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Iowa Supreme Court rules on abortion


In what I consider a stunning ruling, the Iowa Supreme Court has essentially ruled that abortion is not a right protected by the state of Iowa constitution. Nick Weig wrote at CBS2 Iowa's News Now, "The Iowa Supreme Court has reversed a lower courts ruling, and the ruling of the Supreme Court just four years ago, saying that an abortion in Iowa is not protected by the constitutional, and that a 24-hour waiting period passed by (the Iowa Legislature and signed into law by Governor Kim Reynolds) is legal."

This is a dramatic turn for a court that, in the past, has been seen as a maverick on issues of "social justice," such as LGBTQ rights and abortion rights. Governor Kim Reynolds has used her authority to control the appointment of members to the judicial nominating commission, which has resulted in a majority of Republican-appointed justices to the Iowa Supreme Court.

I never thought I'd say this about a judicial opinion: it makes for fascinating reading. It is written in plainspeak and cuts to the chase. "Although we overrule PPH II, and thus reject the proposition that there is a fundamental right to an abortion in Iowa’s Constitution subjecting abortion regulation to strict scrutiny, we do not at this time decide what constitutional standard should replace it," the decision reads. In this sentence the majority on the court seemingly clear the way for legislation outlawing abortion as the legislature and the Governor see fit. In addition, they also leave the door open for future court cases regarding the issue.

Another interesting approach in the opinion is that they recognize the case currently in front of the Supreme Court of the United States (SCOTUS), as they write, "In addition, we are not blind to the fact that an important abortion case is now pending in the United States Supreme Court. That case could alter the federal constitutional landscape established by Roe and Casey." If Roe is, in effect, overturned by SCOTUS, as a leaked draft majority opinion indicated it would be. it wouldn't outlaw abortion. Rather, it would send the issue back to the individual states to be decided under a more Federalist regime, much like the founders of our country envisioned.

They further address the prior phrase, "we do not at this time decide what constitutional standard should replace it," by stating, "While we zealously guard our ability to interpret the Iowa Constitution independently of the Supreme Court’s interpretations of the Federal Constitution, the opinion (or opinions) in that case may provide insights that we are currently lacking."

Takeaways from this decision:

  1. The Iowa Supreme Court has long been seen as renegade or maverick, inventing rights where the Iowa Constitution has been silent. For those who believe in strict constructionism, and who have watched as the Iowa court has defied the electorate in favor is manufactured rights of all kinds, this is a good day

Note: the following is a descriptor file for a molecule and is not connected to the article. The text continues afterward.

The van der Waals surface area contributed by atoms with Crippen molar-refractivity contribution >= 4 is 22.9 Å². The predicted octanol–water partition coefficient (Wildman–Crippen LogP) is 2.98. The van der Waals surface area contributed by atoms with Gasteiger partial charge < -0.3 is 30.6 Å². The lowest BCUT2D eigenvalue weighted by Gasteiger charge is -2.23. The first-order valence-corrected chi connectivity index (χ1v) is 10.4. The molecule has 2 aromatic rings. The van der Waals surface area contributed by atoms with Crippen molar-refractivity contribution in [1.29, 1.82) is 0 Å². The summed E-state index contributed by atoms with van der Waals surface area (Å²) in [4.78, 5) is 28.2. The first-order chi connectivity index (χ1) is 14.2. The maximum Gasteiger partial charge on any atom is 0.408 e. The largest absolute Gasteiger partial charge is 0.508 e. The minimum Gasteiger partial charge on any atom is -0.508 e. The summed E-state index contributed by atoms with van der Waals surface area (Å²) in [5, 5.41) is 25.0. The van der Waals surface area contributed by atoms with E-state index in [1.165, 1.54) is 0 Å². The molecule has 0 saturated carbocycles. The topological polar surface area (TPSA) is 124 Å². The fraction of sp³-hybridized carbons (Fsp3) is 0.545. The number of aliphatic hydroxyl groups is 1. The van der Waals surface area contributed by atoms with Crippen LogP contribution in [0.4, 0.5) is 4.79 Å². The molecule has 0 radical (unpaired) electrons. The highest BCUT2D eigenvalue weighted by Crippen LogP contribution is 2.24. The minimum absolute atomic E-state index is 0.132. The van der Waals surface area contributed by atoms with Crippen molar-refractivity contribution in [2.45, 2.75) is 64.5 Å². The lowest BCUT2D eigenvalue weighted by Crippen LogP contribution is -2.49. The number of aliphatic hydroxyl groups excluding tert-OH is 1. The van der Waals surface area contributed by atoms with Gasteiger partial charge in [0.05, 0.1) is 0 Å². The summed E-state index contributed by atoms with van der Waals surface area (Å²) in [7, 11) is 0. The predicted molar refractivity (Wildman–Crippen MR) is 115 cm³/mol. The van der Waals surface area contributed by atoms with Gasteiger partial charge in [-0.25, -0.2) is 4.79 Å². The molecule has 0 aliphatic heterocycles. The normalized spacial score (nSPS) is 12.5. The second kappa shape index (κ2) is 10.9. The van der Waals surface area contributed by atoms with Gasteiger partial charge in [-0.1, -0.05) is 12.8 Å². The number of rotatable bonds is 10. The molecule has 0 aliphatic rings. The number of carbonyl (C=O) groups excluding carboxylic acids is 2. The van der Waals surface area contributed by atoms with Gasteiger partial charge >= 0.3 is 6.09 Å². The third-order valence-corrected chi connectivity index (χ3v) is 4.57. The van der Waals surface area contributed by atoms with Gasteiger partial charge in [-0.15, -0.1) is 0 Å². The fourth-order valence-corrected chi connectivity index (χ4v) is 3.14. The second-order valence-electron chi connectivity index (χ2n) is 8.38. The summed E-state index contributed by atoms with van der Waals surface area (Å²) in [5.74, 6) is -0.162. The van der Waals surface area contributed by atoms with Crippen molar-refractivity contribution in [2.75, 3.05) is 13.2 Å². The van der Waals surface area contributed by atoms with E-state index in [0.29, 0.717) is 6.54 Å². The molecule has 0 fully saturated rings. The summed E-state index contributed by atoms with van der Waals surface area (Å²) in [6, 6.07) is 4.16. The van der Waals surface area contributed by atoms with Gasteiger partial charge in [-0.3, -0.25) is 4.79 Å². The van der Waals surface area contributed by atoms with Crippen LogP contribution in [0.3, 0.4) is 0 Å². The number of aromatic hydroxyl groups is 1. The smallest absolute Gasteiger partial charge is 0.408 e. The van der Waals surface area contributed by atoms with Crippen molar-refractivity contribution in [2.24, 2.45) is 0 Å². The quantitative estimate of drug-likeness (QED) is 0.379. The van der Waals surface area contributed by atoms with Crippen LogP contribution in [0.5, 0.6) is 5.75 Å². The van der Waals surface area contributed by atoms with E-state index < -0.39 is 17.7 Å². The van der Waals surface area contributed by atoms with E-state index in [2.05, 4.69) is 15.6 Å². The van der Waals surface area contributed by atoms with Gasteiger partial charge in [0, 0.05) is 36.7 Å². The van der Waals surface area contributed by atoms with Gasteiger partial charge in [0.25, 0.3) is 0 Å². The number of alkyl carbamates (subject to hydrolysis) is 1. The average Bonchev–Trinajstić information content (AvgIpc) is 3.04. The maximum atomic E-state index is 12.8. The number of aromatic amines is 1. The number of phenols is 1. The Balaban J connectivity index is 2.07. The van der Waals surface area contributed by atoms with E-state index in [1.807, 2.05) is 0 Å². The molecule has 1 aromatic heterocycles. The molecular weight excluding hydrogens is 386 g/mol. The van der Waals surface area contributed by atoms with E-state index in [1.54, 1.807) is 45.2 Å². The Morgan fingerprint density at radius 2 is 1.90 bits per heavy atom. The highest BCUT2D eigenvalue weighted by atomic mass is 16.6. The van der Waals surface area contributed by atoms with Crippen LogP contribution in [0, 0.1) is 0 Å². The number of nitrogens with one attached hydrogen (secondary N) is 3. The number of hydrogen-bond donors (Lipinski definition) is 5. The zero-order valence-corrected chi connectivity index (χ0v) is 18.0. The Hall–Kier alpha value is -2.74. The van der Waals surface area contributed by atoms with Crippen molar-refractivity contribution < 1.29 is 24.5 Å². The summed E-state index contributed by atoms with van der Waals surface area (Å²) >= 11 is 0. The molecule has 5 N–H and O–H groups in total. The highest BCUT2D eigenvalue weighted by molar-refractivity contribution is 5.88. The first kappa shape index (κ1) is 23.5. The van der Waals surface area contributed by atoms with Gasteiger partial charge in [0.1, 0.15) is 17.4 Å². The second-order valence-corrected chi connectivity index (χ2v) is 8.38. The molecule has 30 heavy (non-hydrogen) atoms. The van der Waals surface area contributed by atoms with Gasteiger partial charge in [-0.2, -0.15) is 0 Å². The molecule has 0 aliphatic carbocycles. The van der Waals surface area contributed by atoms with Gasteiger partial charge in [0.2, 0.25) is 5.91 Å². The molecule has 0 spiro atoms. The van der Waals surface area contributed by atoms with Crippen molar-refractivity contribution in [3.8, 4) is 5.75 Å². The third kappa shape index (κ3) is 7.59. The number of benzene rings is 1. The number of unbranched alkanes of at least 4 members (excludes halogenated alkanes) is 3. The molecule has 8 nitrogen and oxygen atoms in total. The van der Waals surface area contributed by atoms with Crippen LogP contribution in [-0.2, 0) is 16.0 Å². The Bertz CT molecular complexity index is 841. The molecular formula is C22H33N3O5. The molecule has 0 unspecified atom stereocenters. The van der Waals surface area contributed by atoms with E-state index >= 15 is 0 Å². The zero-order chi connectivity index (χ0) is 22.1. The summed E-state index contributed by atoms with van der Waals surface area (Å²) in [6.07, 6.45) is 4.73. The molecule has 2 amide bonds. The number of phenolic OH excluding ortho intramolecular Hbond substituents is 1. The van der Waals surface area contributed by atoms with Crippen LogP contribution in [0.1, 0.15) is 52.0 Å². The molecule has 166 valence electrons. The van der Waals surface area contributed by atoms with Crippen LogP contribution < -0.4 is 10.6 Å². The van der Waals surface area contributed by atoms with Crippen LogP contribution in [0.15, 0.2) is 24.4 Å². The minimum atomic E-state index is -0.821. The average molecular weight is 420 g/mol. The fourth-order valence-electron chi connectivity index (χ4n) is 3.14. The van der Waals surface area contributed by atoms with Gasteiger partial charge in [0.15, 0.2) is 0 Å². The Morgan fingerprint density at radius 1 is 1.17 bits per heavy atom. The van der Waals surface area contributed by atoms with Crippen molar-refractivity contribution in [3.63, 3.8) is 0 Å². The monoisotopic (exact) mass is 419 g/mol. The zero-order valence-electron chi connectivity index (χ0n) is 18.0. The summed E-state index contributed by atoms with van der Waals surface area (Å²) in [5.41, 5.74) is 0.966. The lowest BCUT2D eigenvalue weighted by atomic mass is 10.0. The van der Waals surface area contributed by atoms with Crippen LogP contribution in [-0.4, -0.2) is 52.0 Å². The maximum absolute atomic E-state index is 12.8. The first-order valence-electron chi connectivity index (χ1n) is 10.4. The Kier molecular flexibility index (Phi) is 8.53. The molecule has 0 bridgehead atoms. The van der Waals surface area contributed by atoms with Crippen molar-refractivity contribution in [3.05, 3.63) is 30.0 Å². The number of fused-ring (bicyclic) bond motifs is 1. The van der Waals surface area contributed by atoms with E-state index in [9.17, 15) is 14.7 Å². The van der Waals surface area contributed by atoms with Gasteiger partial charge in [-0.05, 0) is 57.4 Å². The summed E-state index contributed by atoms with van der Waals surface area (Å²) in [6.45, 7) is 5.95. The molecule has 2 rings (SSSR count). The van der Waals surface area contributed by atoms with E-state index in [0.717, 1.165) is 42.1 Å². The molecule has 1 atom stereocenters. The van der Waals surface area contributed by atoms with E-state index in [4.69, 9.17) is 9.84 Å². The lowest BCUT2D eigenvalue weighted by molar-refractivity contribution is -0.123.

2. A SCOTUS decision kicking the issue of abortion back to the states could result in the beginning of the de-nationalization of core issues important to Americans. Progressive Leftists have long made hay through the nationalization of many issues in defiance of what our founders' thoughts on Federalism were. The idea that communities of people should have the ability to govern themselves through the representation of those closest to them has been fought by Progressives, as they utilize the corporate media to create a "Star Chamber" effect and make it seem as if a great majority of Americans are on one side of an issue, when the polling and on-the-street facts say otherwise
  3. This also means that Democrats will have to begin to focus on building a 50-state strategy instead of just using the bully pulpit offered them by corporate media as their chief weapon. In fact, Democrats should be thankful for this wake-up call, as it could be their opportunity to reconnect with voters and discover the issues most important to them, rather than just taking marching orders from DC and their lobbyists. It may also require them to begin utilizing legislative means, rather than the courts or even executive action as their means of policy implementation.
  4. The Iowa decision, combined with the anticipated decision from SCOTUS will send a message to this generation of Americans, and one they have never heard before from the courts: "It is time for judicial restraint." To have multiple courts come through with the idea that the power of the people through the plebiscite or through the votes of the elected officials they send to represent them should not be diluted nor diminished is something I never thought I'd see in my lifetime
  5. As Iowans, we now have a choice. Iowa nice or Iowa vice. My fear is that stark raving madness will rule the day. Progressive leftists have pushed un into becoming a grievance culture. Instead of being able to talk to one another, we now engage in more than just heated debate. Cancel culture, doxxing, protesting the homes of legislators and jurists, the threat of violence, actual violence, and gross hyperbole are the fashion of the day. When me voicing my opinion becomes your feeling the threat of physical violence, something has become horribly wrong. Right now, this state is out ahead of the national debate on abortion. Let's set the example by not taking a victory lap, nor by making vapid and illegitimate claims, nor by encouraging violence and violent acts. Let's talk. Respectfully. Let's lead

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